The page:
BOOK CLUB: 6 of the best true crime books to read this year.

If you’re reading this, it’s safe to say you’re probably a little bit obsessed with true crime podcasts and true crime documentaries.

You binged your way through Serial before moving onto Making A Murderer and The Keepers. You’re the one who always brings up Amanda Knox at the watercooler, and you’re pretty sure you know who really killed Hae Min Lee.

You probably also know that you’re a little bit ridiculous. It’s OK, we all are.

To help enable your weird little addiction, we’ve rounded up some of the best true crime books to read in 2018:

1.I’ll Be Gone In The Dark: One Woman’s Obsessive Search For The Golden State Killer, Michelle McNamara

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At the time of her death in April 2016 author Michelle McNamara was obsessed with finding the man she had dubbed 'The Golden State Killer'.

McNamara had spent years researching and profiling The Golden State Killer, a murderer who is believed to have killed at least 12 people and raped a further 45 people throughout California during the 1970s and 1980s.

Sadly, McNamara unexpectedly died in her sleep before she could finish the book. Her husband Patton Oswalt then worked with journalist Billy Jensen to complete the manuscript. It debuted No.1 on the New York Times bestseller list.

HBO Documentary films has now acquired the rights to the book to develop it as a docu-series. Oswalt will serve as executive producer.

2. In Cold Blood, Truman Capote

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Truman Capote's In Cold Blood is probably the most well-known and most respected true crime book of all time.

The book follows the murders of four members of the Herbert Clutter family in 1959. When Capote heard about the murders he travelled to Holcomb, Kansas with his friend Harper Lee. Together they interviewed local residents and police about the crime.

Six weeks later Richard "Dick;" Hickock and Perry Smith were arrested for the murders. They were eventually executed by the state of Kansas.

Capote spent six years working on the book and spent hours interviewing the murderers from their jail cells.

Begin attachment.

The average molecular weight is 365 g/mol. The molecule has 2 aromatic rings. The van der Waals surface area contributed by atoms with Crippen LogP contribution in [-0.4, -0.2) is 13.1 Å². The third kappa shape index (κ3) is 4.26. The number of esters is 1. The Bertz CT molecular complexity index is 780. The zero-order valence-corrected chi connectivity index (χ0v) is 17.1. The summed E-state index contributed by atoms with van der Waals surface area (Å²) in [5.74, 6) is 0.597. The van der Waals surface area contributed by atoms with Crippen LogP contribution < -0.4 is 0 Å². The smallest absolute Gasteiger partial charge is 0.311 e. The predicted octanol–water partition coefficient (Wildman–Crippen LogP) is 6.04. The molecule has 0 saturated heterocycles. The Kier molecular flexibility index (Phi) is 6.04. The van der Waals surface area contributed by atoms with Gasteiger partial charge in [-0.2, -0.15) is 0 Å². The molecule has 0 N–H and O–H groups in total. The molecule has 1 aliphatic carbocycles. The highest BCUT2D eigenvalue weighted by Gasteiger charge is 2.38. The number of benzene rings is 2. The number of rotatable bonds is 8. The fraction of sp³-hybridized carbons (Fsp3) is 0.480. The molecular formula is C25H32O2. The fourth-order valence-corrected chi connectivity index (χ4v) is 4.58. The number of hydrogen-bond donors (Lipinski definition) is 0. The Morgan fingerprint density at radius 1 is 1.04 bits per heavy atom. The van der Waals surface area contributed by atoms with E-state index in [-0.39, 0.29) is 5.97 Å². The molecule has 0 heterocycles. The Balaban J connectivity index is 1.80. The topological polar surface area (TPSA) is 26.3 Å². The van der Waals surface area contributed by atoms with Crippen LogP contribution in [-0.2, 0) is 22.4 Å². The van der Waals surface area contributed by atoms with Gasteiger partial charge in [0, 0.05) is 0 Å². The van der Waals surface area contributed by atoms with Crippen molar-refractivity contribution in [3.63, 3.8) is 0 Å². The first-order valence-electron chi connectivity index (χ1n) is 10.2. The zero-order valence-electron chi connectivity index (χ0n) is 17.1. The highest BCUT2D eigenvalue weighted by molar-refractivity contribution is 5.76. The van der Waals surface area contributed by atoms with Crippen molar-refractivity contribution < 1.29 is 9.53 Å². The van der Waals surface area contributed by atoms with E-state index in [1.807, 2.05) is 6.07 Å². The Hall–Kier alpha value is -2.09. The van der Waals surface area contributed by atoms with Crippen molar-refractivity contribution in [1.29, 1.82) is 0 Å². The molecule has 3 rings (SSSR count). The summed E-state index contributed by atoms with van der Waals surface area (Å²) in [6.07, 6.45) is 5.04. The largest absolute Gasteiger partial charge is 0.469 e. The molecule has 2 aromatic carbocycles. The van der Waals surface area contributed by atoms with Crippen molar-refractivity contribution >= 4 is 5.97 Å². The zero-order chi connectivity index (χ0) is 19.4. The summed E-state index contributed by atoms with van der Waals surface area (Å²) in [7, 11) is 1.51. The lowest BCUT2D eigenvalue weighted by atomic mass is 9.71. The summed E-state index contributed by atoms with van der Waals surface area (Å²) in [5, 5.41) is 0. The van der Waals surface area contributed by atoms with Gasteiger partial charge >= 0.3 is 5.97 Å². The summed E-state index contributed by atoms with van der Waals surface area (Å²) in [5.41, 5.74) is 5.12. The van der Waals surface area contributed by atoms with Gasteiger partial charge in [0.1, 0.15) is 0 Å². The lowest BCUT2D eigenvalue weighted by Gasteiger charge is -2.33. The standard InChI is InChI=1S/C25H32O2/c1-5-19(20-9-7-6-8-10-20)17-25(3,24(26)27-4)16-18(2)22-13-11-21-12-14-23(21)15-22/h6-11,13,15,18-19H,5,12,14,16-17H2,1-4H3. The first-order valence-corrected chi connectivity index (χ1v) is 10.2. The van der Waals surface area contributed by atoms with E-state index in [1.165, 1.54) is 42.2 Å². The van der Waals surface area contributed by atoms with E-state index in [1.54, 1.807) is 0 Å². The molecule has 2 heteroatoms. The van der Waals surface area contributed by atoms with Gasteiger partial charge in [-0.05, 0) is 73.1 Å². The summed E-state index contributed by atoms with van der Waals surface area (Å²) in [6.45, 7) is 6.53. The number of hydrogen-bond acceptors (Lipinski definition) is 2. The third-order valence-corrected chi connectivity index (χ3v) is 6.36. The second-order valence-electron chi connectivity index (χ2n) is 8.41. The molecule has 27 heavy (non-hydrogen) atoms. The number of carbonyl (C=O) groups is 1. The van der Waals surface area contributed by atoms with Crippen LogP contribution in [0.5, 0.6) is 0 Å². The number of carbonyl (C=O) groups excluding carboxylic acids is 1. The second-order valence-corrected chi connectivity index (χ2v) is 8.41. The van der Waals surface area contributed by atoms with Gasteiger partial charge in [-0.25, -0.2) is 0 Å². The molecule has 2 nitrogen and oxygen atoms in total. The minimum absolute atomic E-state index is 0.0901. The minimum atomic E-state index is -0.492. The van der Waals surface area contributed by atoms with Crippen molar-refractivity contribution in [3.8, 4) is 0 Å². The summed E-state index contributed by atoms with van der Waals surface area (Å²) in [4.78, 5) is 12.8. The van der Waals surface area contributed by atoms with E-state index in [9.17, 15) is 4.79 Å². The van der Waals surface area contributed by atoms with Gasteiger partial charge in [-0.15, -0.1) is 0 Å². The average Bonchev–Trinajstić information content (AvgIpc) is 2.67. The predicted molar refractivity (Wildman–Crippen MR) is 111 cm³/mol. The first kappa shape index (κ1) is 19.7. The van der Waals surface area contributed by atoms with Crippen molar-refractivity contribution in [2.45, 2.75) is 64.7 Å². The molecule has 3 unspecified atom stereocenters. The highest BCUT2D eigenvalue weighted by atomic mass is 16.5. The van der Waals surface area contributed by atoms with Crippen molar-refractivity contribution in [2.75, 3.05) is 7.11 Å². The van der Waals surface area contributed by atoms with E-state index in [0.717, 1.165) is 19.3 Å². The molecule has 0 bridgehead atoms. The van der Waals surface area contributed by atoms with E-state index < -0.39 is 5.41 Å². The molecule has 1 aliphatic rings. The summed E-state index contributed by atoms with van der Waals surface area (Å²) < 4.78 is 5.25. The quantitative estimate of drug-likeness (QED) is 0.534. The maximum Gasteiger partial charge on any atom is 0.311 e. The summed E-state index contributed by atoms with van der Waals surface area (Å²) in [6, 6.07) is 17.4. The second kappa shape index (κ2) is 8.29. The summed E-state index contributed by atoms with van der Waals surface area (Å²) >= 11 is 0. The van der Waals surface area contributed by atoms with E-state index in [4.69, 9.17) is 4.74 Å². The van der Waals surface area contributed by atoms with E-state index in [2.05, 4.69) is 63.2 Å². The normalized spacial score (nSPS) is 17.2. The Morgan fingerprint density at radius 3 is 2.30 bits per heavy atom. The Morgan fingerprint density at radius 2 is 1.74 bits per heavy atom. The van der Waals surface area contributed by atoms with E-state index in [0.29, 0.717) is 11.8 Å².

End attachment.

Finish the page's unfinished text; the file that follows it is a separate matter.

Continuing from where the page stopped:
In Cold Blood is the second biggest selling true crime book in publishing history.

3. Adnan's Story, Rabia Chaudry

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Adnan's Story is written by Rabia Chaudry, a lawyer who also happens to be Adnan's family friend.

It was Chaudry who originally recommended the case to Sarah Koenig, who deep-dived into the murder of Hae Min Lee in the first season of Serial.

In Adnan's Story, Chaudry further examines the case - looking into Adnan's history and investigating other potential subjects.

If you still haven't filled the gap that Serial season one left in your life, then this is the book for you.


4. True Crime Addict, James Renner

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Maura Murray was just 21 years old when she vanished without a trace in 2004.

The University of Massachusetts student was driving through rural New Hampshire at night when she lost control of her vehicle and ploughed into a snow bank.

By the time the police arrived on scene, Maura was gone. And ever since that night hoards of people have become obsessed with her disappearance.

Some have referred to Maura as the gone girl before Gone Girl. She was the original all-American girl, who was hiding dark secrets and a troubling past, behind her perfect grades and track star exterior.

Author James Renner began investigating Maura's disappearance in 2011. In his book True Crime Addict: How I Lost Myself in the Mysterious Disappearance of Maura Murray  Renner describes how Maura's case soon began infiltrating every part of his life. His search for the truth started to take priority over his own personal life and wellbeing.

"My wife said to me a couple of weeks ago that I had lost my sense of joy, that I never smiled anymore. It was a profound statement. I still consider myself a funny guy," he wrote.

5. Portrait of a Killer, Patricia Cornwell

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In Portrait of a Killer, author Patricia Cornwell presents her own theory about Jack the Ripper's identity.

Cornwell believes Walter Sickert, a British painter, is the man responsible for killing at least five women and mutilating their bodies in and around the Whitechapel district of London in 1888.

When Cornwell's book was first released it caused outrage in the British art world and among "Ripperologists" who don't agree with her research methods or her conclusion.

6. The Stranger Beside Me, Ann Rule

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Before Ted Bundy became known as a notorious serial killer, Ann Rule sat beside him at work.

Later, after his conviction, Rule wrote a book about Bundy, exploring his early life and what led him to become one of the most prolific serial killers of all time.

Updates to the book have covered Bundy's execution and letters from women who had "near-misses" with Bundy.